Marvel Comics first introduced the character of Ant-Man in 1962 with the publication of Tales to Astonish #27. The insect-controlling, half-inch hero later appeared in Avengers #1 alongside his partner-in-crime, the Wasp, as founding members of the team. It wasn't until 2015, however, that the iconic duo made their big screen debut in director Peyton Reed's heist comedy, Ant-Man. Well, sort of. In the movie, the original Ant-Man, Dr. Hank Pym (Michael Douglas), resurrects the hero and handpicks good-natured thief Scott Lang (Paul Rudd) to don the suit. Pym's daughter, Hope Van Dyne (Evangeline Lilly) is set to become the Wasp by the movie's end, but we never actually see her in action. Enter Ant-Man and the Wasp, the twentieth installment of the Marvel Cinematic Universe (MCU), once again directed by Peyton Reed.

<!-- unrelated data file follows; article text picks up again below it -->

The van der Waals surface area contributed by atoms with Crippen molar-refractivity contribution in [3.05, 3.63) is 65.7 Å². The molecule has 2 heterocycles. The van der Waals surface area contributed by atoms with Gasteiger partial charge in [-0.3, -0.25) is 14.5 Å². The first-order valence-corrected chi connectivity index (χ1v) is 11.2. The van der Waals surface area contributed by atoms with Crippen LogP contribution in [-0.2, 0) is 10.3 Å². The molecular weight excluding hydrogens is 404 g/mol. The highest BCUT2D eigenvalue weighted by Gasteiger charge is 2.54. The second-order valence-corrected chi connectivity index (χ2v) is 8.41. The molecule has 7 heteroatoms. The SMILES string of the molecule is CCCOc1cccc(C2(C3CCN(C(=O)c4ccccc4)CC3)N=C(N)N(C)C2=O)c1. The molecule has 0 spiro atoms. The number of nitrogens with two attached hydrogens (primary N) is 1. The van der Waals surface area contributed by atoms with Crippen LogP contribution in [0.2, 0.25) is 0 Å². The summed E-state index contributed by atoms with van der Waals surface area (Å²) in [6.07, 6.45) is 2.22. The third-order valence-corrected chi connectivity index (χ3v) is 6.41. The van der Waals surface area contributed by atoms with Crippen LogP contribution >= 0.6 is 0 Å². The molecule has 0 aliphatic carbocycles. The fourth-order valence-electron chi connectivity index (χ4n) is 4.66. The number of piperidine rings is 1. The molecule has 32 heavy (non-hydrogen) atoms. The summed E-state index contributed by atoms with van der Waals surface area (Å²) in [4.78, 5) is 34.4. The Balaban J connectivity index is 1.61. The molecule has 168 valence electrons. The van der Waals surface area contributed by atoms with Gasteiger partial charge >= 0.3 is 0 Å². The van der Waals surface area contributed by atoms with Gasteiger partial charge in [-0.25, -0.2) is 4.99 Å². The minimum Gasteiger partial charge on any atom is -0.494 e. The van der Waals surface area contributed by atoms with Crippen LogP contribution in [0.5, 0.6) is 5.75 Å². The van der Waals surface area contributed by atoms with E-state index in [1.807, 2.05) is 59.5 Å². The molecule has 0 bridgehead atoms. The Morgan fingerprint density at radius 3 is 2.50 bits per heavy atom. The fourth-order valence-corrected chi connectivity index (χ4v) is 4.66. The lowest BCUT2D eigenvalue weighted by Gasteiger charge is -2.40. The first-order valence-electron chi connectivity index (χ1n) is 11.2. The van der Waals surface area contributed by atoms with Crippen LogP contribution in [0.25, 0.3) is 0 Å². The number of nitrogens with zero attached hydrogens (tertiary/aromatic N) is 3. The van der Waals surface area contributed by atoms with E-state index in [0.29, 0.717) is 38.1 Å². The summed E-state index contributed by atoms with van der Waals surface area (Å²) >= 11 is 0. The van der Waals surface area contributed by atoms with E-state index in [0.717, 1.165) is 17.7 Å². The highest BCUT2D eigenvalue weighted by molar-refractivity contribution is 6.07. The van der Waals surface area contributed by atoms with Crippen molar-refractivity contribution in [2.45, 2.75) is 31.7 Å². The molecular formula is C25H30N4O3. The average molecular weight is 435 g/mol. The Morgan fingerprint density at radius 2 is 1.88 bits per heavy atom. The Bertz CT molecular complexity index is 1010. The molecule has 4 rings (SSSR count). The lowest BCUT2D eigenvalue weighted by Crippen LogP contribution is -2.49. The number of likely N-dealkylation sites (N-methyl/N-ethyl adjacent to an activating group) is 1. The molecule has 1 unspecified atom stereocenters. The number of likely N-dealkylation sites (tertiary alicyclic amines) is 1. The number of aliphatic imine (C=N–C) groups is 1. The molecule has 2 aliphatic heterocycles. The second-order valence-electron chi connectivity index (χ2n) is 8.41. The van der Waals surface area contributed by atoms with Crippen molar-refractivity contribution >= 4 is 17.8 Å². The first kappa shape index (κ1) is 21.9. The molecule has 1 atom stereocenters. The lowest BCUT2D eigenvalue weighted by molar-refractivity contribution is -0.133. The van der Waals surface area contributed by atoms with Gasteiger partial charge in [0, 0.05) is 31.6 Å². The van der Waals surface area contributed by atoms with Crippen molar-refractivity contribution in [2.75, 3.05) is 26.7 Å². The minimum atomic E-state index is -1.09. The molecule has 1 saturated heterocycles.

Steven Spielberg's 1993 film, Jurassic Park, opened to critical and commercial success, earning over $914 million worldwide to become the top grossing movie ever at the time. More importantly, it impressed the hell out of an eight-year-old with an intense interest in prehistoric creatures. As a kid, I would spend hours pouring over books from the library, learning all I could about Ankylosaurus, Plesiosaurus, and Triceratops. I watched every dinosaur movie I could find: Caveman, Baby: Secret of the Lost Legend, The Land Before Time. They were the closest I could get to seeing living, breathing dinosaurs. Until Jurassic Park, that is. Spielberg's exhilarating masterwork of sustained awe and adventure ignited my imagination and made the impossible possible by resurrecting these long-extinct wonders with honest-to-goodness movie magic.